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20 July 2003
1,200 sites flooded by Yangtze dam

On 1st June the waters began rising on schedule in the 375 miles long Three Gorges Dam on the Yangtze River (China). A massive archaeological salvage effort during the later stages of its construction (Archaeo News, 8 June 2003) identified the area as one of the most culturally important in China, enriched local museums and provided impetus for the technical and financial advancement of Chinese archaeology. Nonetheless, nearly 1,200 sites of historical and archaeological importance have now been submerged with only a fraction of research completed.
     When construction of the dam was approved in 1992 no consideration was given to the potential loss to archaeology. A year later, following hurried consultations with Unesco, an initial budget of almost two million yuan ($250m) was earmarked for archaeological rescue. This sum was soon cut back to 300 million yuan ($37.5m) and inefficiencies in the distribution of the funds further reduced the impact on the ground. Academic institutions and the Planning Group for the Cultural Relic Protection of the Three Gorges Reservoir and Dam Construction pressed on in the face of these difficulties, which were to include looting of newly uncovered sites as work progressed. The plight of the archaeologists and the significance of their discoveries eventually attracted international publicity.
    By 2000, increasing pressure from within and outside China finally led to the allocation of substantial funds for a rescue operation. 100 teams of archaeologists from more than 20 provinces and cities began work on 120 of the most important sites. The 6,000 important artefacts recovered provide little more than a hint of the total potential of the region, which has emerged as one of the main meeting places between East and West in ancient China.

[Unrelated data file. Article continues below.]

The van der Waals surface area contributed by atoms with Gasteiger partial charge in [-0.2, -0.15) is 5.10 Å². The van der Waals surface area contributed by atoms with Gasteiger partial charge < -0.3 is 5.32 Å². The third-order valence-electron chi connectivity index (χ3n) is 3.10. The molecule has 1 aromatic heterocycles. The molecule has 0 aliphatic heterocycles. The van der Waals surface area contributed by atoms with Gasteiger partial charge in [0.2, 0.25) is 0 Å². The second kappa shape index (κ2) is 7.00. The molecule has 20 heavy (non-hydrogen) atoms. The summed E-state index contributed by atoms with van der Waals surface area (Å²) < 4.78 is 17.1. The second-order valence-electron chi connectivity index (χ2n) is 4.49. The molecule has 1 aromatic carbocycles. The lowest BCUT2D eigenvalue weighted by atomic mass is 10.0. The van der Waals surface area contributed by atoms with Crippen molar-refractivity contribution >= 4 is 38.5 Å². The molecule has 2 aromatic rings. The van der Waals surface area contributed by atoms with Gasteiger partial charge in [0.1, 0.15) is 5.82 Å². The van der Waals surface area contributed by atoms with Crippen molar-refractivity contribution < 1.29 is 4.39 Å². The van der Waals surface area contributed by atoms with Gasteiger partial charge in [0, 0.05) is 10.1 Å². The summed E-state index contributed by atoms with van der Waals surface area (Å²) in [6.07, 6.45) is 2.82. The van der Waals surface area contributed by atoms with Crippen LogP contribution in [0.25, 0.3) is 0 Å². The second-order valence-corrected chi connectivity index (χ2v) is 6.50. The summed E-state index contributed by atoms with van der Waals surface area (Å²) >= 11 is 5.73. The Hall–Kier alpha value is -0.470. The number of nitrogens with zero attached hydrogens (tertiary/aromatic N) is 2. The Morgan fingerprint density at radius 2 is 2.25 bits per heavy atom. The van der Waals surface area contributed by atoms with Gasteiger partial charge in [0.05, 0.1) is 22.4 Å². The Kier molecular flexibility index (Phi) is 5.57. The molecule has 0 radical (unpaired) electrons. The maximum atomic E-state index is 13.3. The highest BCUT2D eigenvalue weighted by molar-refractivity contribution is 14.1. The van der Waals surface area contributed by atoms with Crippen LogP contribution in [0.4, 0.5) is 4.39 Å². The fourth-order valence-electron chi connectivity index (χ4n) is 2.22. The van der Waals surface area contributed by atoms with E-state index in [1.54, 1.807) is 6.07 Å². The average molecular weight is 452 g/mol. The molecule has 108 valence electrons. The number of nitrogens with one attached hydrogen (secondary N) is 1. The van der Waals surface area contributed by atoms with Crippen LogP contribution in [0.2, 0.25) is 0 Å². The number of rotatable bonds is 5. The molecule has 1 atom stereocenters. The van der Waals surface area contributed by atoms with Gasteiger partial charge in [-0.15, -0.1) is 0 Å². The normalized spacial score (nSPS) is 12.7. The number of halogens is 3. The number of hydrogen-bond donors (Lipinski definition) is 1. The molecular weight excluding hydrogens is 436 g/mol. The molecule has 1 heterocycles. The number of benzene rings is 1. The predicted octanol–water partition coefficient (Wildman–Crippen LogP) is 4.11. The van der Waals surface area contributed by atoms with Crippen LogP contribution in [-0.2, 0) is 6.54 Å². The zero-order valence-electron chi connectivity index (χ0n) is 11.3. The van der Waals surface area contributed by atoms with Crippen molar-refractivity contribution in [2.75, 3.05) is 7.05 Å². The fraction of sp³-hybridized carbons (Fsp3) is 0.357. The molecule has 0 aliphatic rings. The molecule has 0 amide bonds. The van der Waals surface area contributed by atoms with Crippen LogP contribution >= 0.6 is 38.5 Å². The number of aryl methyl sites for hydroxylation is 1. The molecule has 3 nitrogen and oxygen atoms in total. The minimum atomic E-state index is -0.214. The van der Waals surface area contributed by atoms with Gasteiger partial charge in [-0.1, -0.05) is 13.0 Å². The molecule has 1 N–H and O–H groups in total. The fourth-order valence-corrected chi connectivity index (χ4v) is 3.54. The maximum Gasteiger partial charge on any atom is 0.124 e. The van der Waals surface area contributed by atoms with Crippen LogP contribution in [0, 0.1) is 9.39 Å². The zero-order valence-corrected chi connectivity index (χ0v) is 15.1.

The archaeological record shows continuous occupation from the late-Neolithic, with extensive remains of the Daxi culture (5000-3200 BCE) and the Chujialing culture (3200-2300 BCE). Archaeologists have been most excited by the Ba culture sites, the dating of which extends from late-Neolithic origins to the Warring States period (481-221 BCE). The archaeological work has revealed what little is known of the relationship of the Ba peoples to the Shu and Chu cultures. But virtually every dynastic period in China’s history is represented at the Three Gorges, down to the Quing period of 1644-1911 Ce.
     Losses include many standing monuments, although some have been removed wholesale and rampart walls have been erected to protect others. All told, however, the flooding has destroyed an irreplaceable historical record: seven millennia of settlement and cultural development.

Source: The Art Newspaper (14.7.2003)

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